Bioscience Biotechnology Research Communications

An Open Access International Journal

P-ISSN: 0974-6455 E-ISSN: 2321-4007

Bioscience Biotechnology Research Communications

An Open Access International Journal

Abul Kalam1 and S Rehan Ahmad2*

1Department of Microbiology, Bidhannagar College, Kolkata, West Bengal, India

2Department , HMM College for Women, Kolkata, West Bengal, India

Corresponding author email:

Article Publishing History

Received: 10/12/2020

Accepted After Revision: 23/03/2021


Anti-metabolites are produced by the microorganisms   and have the highest potential as the agents of  bio-preservation. The aim of the present research work was to study the antimicrobial activities of some selected antimicrobial and anti-metabolites producing microorganisms, against the microorganisms responsible for food spoilage. In addition to this, we tried  to extract and isolate  these microorganisms from natural sources available. In the present research work, a total of 75 bacterial cultures were extracted and isolated from different food samples and later they were purified and screened to record their antimicrobial activity against some food spoiling standard bacterial cultures and fungi which were isolated from spoiled vegetables and fruits. The isolated bacteria were kept and maintained on MRS medium which is a fast growing mesophile with low generation time.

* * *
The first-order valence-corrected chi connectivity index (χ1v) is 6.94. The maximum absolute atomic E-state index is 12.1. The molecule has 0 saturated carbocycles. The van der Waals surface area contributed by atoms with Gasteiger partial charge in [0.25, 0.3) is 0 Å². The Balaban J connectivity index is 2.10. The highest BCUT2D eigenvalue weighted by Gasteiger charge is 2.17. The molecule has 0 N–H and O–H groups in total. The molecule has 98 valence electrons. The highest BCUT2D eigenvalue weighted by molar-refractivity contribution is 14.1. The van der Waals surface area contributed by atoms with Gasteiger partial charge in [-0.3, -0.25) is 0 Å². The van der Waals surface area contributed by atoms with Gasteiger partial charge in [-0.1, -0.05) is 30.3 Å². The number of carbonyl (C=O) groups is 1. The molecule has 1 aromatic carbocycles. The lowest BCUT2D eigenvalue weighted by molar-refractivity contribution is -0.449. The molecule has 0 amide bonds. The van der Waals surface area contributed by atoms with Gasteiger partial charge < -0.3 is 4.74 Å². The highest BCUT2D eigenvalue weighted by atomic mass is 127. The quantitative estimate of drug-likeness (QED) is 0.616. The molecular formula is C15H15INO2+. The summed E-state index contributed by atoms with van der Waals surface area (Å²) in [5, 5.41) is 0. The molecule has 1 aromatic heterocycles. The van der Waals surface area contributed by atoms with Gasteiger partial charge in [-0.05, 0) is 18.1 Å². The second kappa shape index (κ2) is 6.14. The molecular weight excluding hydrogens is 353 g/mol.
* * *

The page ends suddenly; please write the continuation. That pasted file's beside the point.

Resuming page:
Czapec-Dox agar media was used to keep and maintained the fungi isolated from several spoiled vegetables after purification. In order to test the antimicrobial activity of the supernatants from the isolates after the span of 18 hours of incubation against the fungi isolated from rotten vegetable like Tomato (Solanum lycopersicum), Cucumber (Cucumis sativus), Brinjal (Solanum melonngena) and rotten fruits like Orange (Citrus x sinensis), Grape (Vitis vinifera) and Apple (Malus domestica) the paper disk assay method was used. The antimicrobial activity of the supernatant was evidenced by the clear zone of inhibition ranging from 1.9 -3.5 cm by using 50 μl soup. It was found that out of seventy-five (75) isolates, three isolates, IP-1 (isolated from rotten peach), IVP-2 (isolated from vermicompost) and IRF-1(isolated from a teleost fish Rohu, Labeo rohita ) have most prominent and potent activity against standard bacterial cultures and fungi isolated from spoiled vegetable and fruits. It is evident from the present research that bio-control can be a potent method for food preservation.


Bio-Preservative, LAB, Rotten Vegetable And Rotten Fruits.

Download this article as:

Copy the following to cite this article:

Kalam A, Ahmad S. R. Analysis on the Antifungal Activity of Bacteria Isolated from Rotten Fruits and Vegetables Along with their Partial Morphological and Biochemical Characterization. Biosc.Biotech.Res.Comm. 2021;14(1).

Copy the following to cite this URL:

Kalam A, Ahmad S. R. Analysis on the Antifungal Activity of Bacteria Isolated from Rotten Fruits and Vegetables Along with their Partial Morphological and Biochemical Characterization. Biosc.Biotech.Res.Comm. 2021;14(1). Available from: <a href=”“></a>